Emboldened by its strong ties with Iran and Turkey, Syria is ignoring U.S. demands that it stop backing Hezbollah, despite the risk that this will spoil its rapprochement with Washington and raise regional tensions.
Syria’s support for the armed Lebanese Shi’ite movement is at odds with its stated aims of improving relations with the United States and resuming peace negotiations with Hezbollah’s arch-foe Israel, diplomats and political analysts said.
Damascus has also sought to reinforce its alliance with Iran and expand links with Turkey, which hosted indirect peace talks between Syria and Israel until they broke down in 2008.
A stronger Hezbollah and increased regional clout could bolster Syria’s hand in any resumed negotiations with Israel, several analysts said.
President Bashar al-Assad told the Swedish daily Svenska Dagbladet last month that peace with Israel could be signed within six months “if things moved in the right direction.”
Yet a few days earlier, the 44-year-old leader had welcomed Hezbollah leader Hassan Nasrallah and Iran’s President Mahmoud Ahmadinejad to Damascus and proposed that Turkey, Syria and Iran form an Islamic bloc to counter Israeli and U.S. influence.
“You have to hand it to the Syrians. One day they host Nasrallah and Ahmadinejad and the next day they talk about their readiness for peace with Israel,” one diplomat in the Syrian capital said.
“They cannot, however, sustain this indefinitely. The United States may decide to end the rapprochement and the hype about a regional war could turn into a reality,” the diplomat added.
SHADOW OF 2006 WAR
Syria says it lends Hezbollah only political support and denies U.S. and Israeli accusations that it has helped the group re-arm since its 2006 war with Israel in Lebanon.
Damascus says Hezbollah cannot be expected to disarm as long as Israel continues to occupy Shebaa Farms, a tiny, well-watered slice of land that Syria and Lebanon say is Lebanese territory.
Syrian commentator Ayman Abdel Nour said Israel’s failure to defeat Hezbollah in 2006 had made Syria more immune to Israeli threats, and that Syria would not sacrifice the guerrilla movement for the sake of better ties with the United States.
Nour said Syria’s blossoming economic opening to its former adversary Turkey could help offset economic damage from U.S. sanctions that were imposed in 2004 partly because of Syrian support for Hezbollah and the Palestinian Islamist Hamas group.
“The political reading of the regime is that Syria’s continuity is tied to Middle East forces, mainly Turkey and Iran. Washington is no longer considered fearsome,” Nour said.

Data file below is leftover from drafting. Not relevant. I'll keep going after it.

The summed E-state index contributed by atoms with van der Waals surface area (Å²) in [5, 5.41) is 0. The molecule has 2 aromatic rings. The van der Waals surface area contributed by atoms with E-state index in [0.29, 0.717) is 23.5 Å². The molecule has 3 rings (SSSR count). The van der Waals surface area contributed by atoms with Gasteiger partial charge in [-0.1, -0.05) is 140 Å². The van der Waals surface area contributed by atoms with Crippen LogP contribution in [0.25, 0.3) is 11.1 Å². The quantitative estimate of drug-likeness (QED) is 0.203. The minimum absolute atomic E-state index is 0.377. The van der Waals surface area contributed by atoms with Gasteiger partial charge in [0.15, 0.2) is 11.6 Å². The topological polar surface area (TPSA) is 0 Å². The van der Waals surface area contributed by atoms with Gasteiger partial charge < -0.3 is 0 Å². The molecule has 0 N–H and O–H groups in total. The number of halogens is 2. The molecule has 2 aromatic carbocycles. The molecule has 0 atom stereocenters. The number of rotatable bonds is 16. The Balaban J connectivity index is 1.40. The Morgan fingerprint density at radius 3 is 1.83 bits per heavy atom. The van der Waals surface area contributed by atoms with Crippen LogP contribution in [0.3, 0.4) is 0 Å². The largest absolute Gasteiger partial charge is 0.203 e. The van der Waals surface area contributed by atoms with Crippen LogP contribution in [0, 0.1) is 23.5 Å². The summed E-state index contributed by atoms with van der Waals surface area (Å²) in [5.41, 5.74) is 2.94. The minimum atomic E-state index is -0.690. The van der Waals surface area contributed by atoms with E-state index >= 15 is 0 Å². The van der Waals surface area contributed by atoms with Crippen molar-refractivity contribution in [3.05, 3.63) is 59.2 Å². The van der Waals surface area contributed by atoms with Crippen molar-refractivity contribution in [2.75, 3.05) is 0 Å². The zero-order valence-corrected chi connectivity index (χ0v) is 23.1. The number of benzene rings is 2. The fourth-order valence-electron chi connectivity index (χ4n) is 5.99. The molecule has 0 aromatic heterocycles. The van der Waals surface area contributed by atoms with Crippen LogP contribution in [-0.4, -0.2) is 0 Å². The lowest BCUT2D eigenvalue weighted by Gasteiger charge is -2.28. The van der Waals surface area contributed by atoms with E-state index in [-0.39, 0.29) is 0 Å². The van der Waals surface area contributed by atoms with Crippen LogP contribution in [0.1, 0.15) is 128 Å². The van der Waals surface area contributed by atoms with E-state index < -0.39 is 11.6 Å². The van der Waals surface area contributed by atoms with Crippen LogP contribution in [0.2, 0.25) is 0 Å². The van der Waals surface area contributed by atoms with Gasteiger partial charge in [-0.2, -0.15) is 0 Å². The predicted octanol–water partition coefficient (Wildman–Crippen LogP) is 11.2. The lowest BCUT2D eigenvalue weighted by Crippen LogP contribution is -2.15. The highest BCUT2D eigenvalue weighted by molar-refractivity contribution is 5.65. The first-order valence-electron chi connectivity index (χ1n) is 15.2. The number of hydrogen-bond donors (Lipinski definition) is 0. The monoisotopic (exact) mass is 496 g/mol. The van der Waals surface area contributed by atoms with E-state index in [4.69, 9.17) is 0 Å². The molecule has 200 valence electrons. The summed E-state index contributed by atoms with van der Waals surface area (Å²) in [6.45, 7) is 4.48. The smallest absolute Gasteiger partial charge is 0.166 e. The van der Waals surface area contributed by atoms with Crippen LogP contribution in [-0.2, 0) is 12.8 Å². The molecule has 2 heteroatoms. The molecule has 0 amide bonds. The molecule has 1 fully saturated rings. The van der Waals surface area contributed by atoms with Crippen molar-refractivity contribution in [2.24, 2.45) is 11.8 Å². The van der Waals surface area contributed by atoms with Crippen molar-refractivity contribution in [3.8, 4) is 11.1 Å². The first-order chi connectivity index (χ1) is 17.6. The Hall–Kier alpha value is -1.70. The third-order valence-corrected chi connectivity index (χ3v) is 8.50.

“Hafez al-Assad used to say that a good relationship with the United States was vital but coming too close to America was also harmful,” he added, referring to the late Syrian leader.
The younger Assad may be walking a tightrope, however. Talk of war in the Middle East has revived in recent months as Iran pursues a nuclear program viewed by Israel as its deadliest threat. Tehran says its nuclear work is purely peaceful.
Washington has said its rapprochement with Damascus is not open-ended and that it wants to see real Syrian policy changes.
U.S. President Barack Obama opened channels after taking office 14 months ago, but also renewed sanctions. In February he named an ambassador to Damascus after a five-year absence.
Robert Ford, the ambassador-designate, told the Senate Foreign Relations committee at his confirmation hearing on March 16 that a regional war could erupt if Syria did not stop what he termed its supply of long-range weapons to Hezbollah.
“If Hezbollah has rockets that can hit farther into Israel, it complicates every one’s calculations and raises the risk of a miscalculation and the risk of conflict,” Ford said.
“We do not see how it is in Syria’s interest for new fighting to break out in Lebanon. Fighting that could escalate and even drag in Syria itself,” he added.
Ford said U.S. sanctions would not be lifted as long as Syria backed Hezbollah, but acknowledged that Damascus had helped cut the flow of foreign fighters across its territory into Iraq, a major U.S. demand for the last five years.
Another diplomat in Damascus said U.S. officials had made it clear during their meetings with their Syrian counterparts that the issue of Hezbollah’s weapons was “a ticking bomb.”
“The Israelis did not want to broaden the war in 2006,” he said. “Their calculations now may be different with Hezbollah possibly strong enough to hit Tel Aviv.” Reuters
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